It’s fitting that the month of March has had so much Sondheim love on broadwaybabyto.com – given that his birthday is March 22nd! To celebrate, there’s a very special event happening on March at Hugh’s Room which combines the art of jazz with Sondheim’s exquisite composition.
Entitled ‘The Sondheim Jazz Project’, the evening will feature Bobby Hsu along with Alex Samsaras and special guest vocalist Sophia Perlman. Together they tackle Sondheim’s music through beautifully re-arranged orchestrations that accentuate the unique jazz style while still telling the story behind his crafty lyrics.
This isn’t the first time Sondheim has been paired with jazz – recently the Lincoln Center in NYC combined the two mediums to create ‘A Bed and a Chair’ with Bernadette Peters and it was well received by critics. Hsu says he’s given himself a ‘longer leash’ for The Sondheim Jazz Project than what was allowed in ‘Bed and a Chair’ and has aimed to ‘remain true to the emotional through-line of each song in its dramatic context’.
He took a few minutes to speak with me about the project, about jazz and of course, about Sondheim:
For you personally, what was it about Sondheim’s music that made you want to combine it with jazz?
I describe myself these days as “a theatre queen trapped in a jazz musician’s skill set”. If I could sing and play piano, I’d be happy to do all these songs “straight”, but the only way I can participate in making this music is to adapt it to jazz. One of the things both Alex (Samaras, the singer) and I are fervent about is being advocates for Sondheim in the jazz idiom, rather than simply appropriating the tunes as source material.
On a musical level, Sondheim offers the chance to play surprising harmonies and challenging structures, all the things jazz players love, but with really strong, traditionally singable melodies and of course those lyrics!
Do you think most musical theatre lends itself well to the jazz genre or is there something specific about Sondheim?
Well, “most musical theatre” is a bit of a loaded phrase. There’s a big difference between show music before and after—to make an arbitrarily sharp boundary—the early seventies. The last show tune I can think of that has become a commonly played jazz standard is “On a Clear Day You Can See Forever”.
I think there are (at least) three distinct periods for jazz adaptability: mid 20s to mid 40s, songs were written to sell as popular tunes, and popular music was closely related to jazz music of the time, so adaptability is nearly automatic. After the Oscar Hammerstein revolution, things get more difficult; “Mr Snow” from Carousel, for example, is a beautiful song with the sort of melody and harmony that jazz players like, but has such a long, through-written structure that it’s not practical to play as a jazz tune with improvised variations.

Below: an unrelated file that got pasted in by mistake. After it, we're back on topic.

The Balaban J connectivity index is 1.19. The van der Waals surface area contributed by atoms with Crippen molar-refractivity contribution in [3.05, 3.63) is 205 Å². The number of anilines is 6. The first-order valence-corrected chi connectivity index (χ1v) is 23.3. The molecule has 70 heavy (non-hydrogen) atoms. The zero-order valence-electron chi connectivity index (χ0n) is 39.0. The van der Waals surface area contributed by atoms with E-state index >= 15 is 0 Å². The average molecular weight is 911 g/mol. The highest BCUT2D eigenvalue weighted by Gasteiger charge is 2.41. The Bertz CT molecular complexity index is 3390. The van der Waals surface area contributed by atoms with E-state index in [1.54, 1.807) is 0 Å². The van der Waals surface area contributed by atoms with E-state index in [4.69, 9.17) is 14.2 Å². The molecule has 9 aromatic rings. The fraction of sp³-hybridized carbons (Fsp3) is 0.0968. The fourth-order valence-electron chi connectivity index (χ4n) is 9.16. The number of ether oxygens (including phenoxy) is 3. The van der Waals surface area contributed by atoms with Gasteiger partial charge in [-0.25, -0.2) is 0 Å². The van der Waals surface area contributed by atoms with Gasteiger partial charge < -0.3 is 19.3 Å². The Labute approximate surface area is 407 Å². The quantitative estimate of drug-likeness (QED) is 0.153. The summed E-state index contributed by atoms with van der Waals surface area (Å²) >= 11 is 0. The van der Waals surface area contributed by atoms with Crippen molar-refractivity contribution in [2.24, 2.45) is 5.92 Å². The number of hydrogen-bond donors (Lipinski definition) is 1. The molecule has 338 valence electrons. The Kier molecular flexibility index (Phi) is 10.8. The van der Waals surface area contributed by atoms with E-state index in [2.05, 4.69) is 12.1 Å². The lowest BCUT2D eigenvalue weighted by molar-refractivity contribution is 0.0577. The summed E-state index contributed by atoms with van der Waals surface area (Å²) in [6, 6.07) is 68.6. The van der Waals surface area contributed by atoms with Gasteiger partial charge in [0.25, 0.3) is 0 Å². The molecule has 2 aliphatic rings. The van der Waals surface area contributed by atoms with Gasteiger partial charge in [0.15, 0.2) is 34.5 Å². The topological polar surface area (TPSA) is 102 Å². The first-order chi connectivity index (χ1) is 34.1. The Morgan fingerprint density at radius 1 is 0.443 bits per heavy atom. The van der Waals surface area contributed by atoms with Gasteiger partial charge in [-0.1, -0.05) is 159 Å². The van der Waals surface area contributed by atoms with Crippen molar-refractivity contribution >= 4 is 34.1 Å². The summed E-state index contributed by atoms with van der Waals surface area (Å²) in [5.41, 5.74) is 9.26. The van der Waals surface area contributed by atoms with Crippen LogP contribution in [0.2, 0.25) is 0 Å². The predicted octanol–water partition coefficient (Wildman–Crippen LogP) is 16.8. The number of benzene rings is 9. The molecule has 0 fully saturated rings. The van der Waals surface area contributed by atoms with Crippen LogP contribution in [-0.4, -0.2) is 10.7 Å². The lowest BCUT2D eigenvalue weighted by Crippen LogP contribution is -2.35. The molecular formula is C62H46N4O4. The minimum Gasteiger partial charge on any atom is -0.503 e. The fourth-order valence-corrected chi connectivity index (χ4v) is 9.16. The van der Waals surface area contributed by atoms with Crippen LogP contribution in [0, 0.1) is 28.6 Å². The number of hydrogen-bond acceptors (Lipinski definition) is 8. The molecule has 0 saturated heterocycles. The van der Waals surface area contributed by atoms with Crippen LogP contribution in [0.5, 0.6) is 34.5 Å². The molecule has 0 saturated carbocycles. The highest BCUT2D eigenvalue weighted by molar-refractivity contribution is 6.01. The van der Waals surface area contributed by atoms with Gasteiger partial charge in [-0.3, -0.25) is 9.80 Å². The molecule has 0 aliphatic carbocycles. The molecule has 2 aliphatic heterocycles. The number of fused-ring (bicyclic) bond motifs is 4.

On the other hand, there are still plenty of songs from that era, like “I’ve Grown Accustomed to Her Face” from My Fair Lady, that all jazz musicians know. Then, with Hair and Godspell and their aftermath Broadway songs had the structural complications that made them difficult to adapt, but without the common melodic DNA with jazz that made the difficulties rewarding.
I think what makes Sondheim interesting is that he’s anachronistic; retaining the melodic linearity and rhythmic variety of more traditional Broadway composers, but freed from the obligation to be popular, so that he can really explore non-traditional elements like dissonance, changes in meter, non-returning key movement, and of course more daring subject matter in his lyrics.
One of the rewarding things about this project is actually the ways in which Sondheim doesn’t lend himself easily to jazz adaptation. If you play a song by Jule Styne (my favourite pure tunesmith in Broadway history) people will just think they’ve heard a really beautiful song. But Sondheim songs aren’t so easily uprooted from their narrative contexts, and so they offer both the challenge and the payoff of having to tell a story using a musical idiom that didn’t evolve with that purpose. In our shows and on our album notes, we make a point of setting up the character and situation so that the audience is prepared to understand the song.
In the musical theatre canon we often hear that Sondheim is one of the most difficult composers to tackle – is it the same when re-interpreting him for the jazz world?
Yes and no; We’re not taking on the really hard ones—no “It’s Hot Up Here” from SITPWG!
Do you have a favourite Sondheim show and song?
How do you choose? My standard answer for favourite show is Company. Maybe that’s because I basically AM Bobby (sadly, minus the three girlfriends). Who knows what I’ll think as I enter my Frederick Egerman years, or my Buddy Plummer years? As for favourite song, that wanders from obsession to obsession, but at the moment “The Miller’s Son” from ALNM has held my obsession for a good long while!
Finally, can non-Sondheim fans and/or non-jazz fans (or both!) appreciate this show? What would be a good reason for a novice to come check you out?
Reason number one is the singer, Alex Samaras. He’s that rare combination of beautiful voice, great jazz phrasing and great dramatic expression of the lyrics. His singing is appealing in both very obvious and very subtle ways, and it projects the one quality I value most in song: open-hearted sincerity. It’s something of a miracle that I happened to meet Alex just as the concept of the band was stirring. As a bonus, Sophia Perlman will be joining us for several songs. Ask any jazz player in town what singer they admire most as a musician, and Sophia’s name comes up first.
For more information on The Sondheim Jazz Project or to purchase tickets please visit their official website: http://www.sondheimjazzproject.com